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The Just Judge

August 30, 2020

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‘For the Son of Man is to come with his angels in the glory of his Father,
and then he will repay everyone for what has been done.

Truly I tell you, there are some standing here who will not taste death
before they see the Son of Man coming in his kingdom.’

Todays gospel comes in that portion in St Matthews gospel
where Jesus’ TRUE IDENITY is revealed
Jesus- standing amidst them- tells them that He is THE central pivot in a story
that encompasses all human life.
A story that moves inexorably towards the END.- the apocalypse.
timelessness, death, judgment, hell, and/or heaven.

his disciples are challenged to believe in him and act on their belief

That credal challenge remains central to the Christian faith….
yet as I trawled fifteen commentaries I found barely a passing comment on these verses.

You want to know why?

Because being essentially teleological and apocalyptic the Christian faith
Whilst pretty challenging for the disciples-
is doubly so for the modern mind.

In the cold light of day verses like those I just read can be for some-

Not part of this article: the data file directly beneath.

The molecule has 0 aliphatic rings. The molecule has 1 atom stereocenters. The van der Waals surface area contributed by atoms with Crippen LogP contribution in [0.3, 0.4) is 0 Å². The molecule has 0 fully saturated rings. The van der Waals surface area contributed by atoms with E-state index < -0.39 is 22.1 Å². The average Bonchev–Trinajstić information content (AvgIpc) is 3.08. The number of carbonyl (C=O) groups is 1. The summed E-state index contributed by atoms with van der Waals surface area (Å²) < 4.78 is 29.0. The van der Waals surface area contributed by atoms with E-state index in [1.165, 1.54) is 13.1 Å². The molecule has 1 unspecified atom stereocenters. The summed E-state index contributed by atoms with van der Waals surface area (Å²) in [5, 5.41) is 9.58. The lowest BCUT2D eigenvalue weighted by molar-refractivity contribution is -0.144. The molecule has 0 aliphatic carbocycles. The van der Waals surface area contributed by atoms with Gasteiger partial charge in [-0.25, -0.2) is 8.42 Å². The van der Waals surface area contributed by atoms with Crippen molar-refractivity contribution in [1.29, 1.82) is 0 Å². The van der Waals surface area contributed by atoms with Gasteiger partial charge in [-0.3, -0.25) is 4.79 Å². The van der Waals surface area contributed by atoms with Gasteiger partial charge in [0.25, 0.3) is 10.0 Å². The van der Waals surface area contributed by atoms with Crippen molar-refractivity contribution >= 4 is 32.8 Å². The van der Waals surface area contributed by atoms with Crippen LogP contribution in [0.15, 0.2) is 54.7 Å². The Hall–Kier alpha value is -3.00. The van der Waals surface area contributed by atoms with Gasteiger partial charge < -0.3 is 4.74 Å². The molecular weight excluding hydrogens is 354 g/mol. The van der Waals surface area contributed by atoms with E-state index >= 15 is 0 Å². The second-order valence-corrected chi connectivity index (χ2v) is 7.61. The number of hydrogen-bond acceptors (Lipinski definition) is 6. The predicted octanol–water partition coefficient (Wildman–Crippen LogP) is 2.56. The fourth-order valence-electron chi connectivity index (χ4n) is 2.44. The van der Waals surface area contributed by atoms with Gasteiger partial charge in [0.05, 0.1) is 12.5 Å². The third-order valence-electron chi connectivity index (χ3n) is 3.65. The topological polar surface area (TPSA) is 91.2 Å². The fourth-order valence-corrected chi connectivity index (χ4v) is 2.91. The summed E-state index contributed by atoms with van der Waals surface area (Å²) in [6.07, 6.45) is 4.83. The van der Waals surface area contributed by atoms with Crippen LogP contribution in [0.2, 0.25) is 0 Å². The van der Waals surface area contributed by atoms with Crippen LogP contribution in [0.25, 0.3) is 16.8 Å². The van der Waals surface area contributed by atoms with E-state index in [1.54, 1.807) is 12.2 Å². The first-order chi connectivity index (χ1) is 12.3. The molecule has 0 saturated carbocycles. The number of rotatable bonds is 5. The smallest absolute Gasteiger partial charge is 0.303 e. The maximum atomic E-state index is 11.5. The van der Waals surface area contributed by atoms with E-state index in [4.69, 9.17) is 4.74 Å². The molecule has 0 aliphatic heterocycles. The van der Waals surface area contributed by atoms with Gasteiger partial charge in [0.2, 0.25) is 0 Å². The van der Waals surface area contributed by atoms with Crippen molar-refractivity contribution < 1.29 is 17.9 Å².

a source of scepticism &embarrassment.

You’d be surprised at those for whom that is true…

Bultmann, Barth, Tillich, Bonhoeffer, Rahner – all major C20th theologians –
all either entirely glide over ideas of personal survival after death
or recalibrate it with…. metaphysical doodling
The best of them concoct an End that is, at least, decently abstract
but not one what anyone would eagerly look forward to
let alone be martyred for.

Of course- on the other hand there are lots of examples of lesser figures
drawing up more exact- and exacting pictures- of judgment
but which ever way you swing it,
it appears that- in this regard at least-Christianity finds itself in a double bind:

On the one hand the idea of a personal God responsible for creating a world with so much evil logically requires the idea of an afterlife
in which things are rectified and compensated for ….

On the other hand traditional concepts of that afterlife
apparently pose a challenge to intelligent belief

and the modern alternatives- if you can understand them at all-
don’t capture the popular imagination.

As with so many aspects of our modern world- the lines of WB Yeats neatly hit the nail on the head:

The best lack all conviction
While the worst are full of passionate intensity

Well Im here to speak up for conviction….
I put it to you that without a proper account of the fourth clause of the creed
( the judgment of the quick and the dead)
And without the final lines about (the life of the world to come)
I don’t think our faith adds up.

Instead- I suggest we double down on our beliefs
rekindle our conviction in the creeds